Best Picture nominee Argo will be out on DVD and Blu-ray on February 19th, but KPL patrons can put a hold on a copy of the film now. It received 7 nominations overall, including a Best Supporting Actor nod for previous winner Alan Arkin. And while you wait for the film to come out, you can read the amazing true story upon which it's based, written by real-life CIA agent Antonio Mendez (whom Affleck plays in the film).
Best Picture front-runner Lincoln does not yet have a release date for DVD and Blu-ray, but you can check out John's Williams' music from the film, which received a nomination for Best Original Score. Meanwhile, Tony Kushner received a Best Adapted Screenplay nod, having based the book off a small portion of Doris Kearns Goodwin's book Team of Rivals: The Political Genius of Abraham Lincoln. Lincoln received the most nominations with 12, which include sure-thing Best Actor Daniel Day-Lewis, the aforementioned Tommy Lee Jones for Supporting Actor, Sally Field for Supporting Actress, and Steven Spielberg for Director.
Other Best Picture nominees not yet available on Blu-ray or DVD but based on books you can read now include Yann Martel's Life of Pi (11 nominations), Matthew Quick's Silver Linings Playbook (8 nominations), and Victor Hugo's Les Misérables (8 nominations), which was also adapted from the beloved musical.
Beyond the Best Picture list, there are several films currently available at KPL that received Oscar nominations:
Several more contenders will be available in February: Flight, which received nominations for Best Actor (Denzel Washington) and Original Screenplay (John Gatins); The Sessions, which recognized Helen Hunt for Best Supporting Actress; and Paul Thomas Anderson's The Master, which scored nods for Best Actor (Joaquin Phoenix), Best Supporting Actor (Philip Seymour Hoffman) and Best Supporting Actress (Amy Adams).
So come on down to KPL and check out some of these Oscar-nominated films. In the meantime, tell us what your favorite films were this year. What nominations were you excited about, and what snubs got you riled up? What would you choose as the Best Picture of 2012?
Beasts of the Southern Wild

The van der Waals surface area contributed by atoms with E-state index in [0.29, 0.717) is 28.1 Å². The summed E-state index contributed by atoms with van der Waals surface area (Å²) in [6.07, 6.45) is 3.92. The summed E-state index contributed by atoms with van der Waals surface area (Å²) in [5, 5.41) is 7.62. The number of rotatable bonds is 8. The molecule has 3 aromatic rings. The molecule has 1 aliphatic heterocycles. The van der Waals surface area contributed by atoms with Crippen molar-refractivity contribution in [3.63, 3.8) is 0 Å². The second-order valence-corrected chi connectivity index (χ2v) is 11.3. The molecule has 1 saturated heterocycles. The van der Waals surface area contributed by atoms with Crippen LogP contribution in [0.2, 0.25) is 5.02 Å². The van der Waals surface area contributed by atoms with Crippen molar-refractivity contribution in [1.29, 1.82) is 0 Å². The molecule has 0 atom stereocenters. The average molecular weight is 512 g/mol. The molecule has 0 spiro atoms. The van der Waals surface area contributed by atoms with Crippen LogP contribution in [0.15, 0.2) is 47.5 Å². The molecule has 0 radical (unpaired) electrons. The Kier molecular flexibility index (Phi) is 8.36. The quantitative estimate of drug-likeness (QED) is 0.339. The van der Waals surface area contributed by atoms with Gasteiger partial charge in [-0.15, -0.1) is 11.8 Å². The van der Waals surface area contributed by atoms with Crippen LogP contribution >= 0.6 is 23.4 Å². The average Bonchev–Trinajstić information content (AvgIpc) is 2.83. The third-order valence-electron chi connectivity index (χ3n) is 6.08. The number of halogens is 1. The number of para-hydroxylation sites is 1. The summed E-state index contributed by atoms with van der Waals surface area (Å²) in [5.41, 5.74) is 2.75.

The Michael Haneke film Amour was nominated for Best Picture this morning in large part because of the amazing performance of 85 year-old French actress Emmanuelle Riva. But did you know that we have Riva’s first film, the brilliant Hiroshima Mon Amour? Released in 1959, the famous French New Wave director Alain Resnais’ beautiful lament for lost love, innocence and peace (both international and personal) introduced the French actress to the world. Set in the recovering city that suffered the explosion of the first atom bomb, Resnais delicately tells the touching story of two lovers, who over the course of a day, search for what it means (if anything) to remember, to forget and to heal from the wounds of war. An affecting masterpiece of both innovation and storytelling, Riva ‘s anguished character (She) attempts to explain to Eiji Okada’s (He) where she came from (the city of Nevers) and how she has arrived in Hiroshima, a city that symbolically parallels her own life’s troubled arch.
Hiroshima mon amour
Polish director Krzysztof Kieślowski’s mysteriously elegant film The Double Life of Veronique explores the supernatural tale of two women, played by the same actress, who never formally meet one another and yet who look exactly the same and who both feel the presence of the other. Set in both France and Kieslowski’s native Poland, the beautiful Irene Jacob stars as both Veronique and Weronika, two women living parallel lives who both sense that they are both ‘here’ and ‘somewhere’ else at the same time. Following Weronika’s death while singing on stage in Poland, Veronique seeks answers to her strange feelings while beginning to stitch together an explanation for the odd events that have begun to culminate, increasing both her unease and her curiosity.
Double life of veronique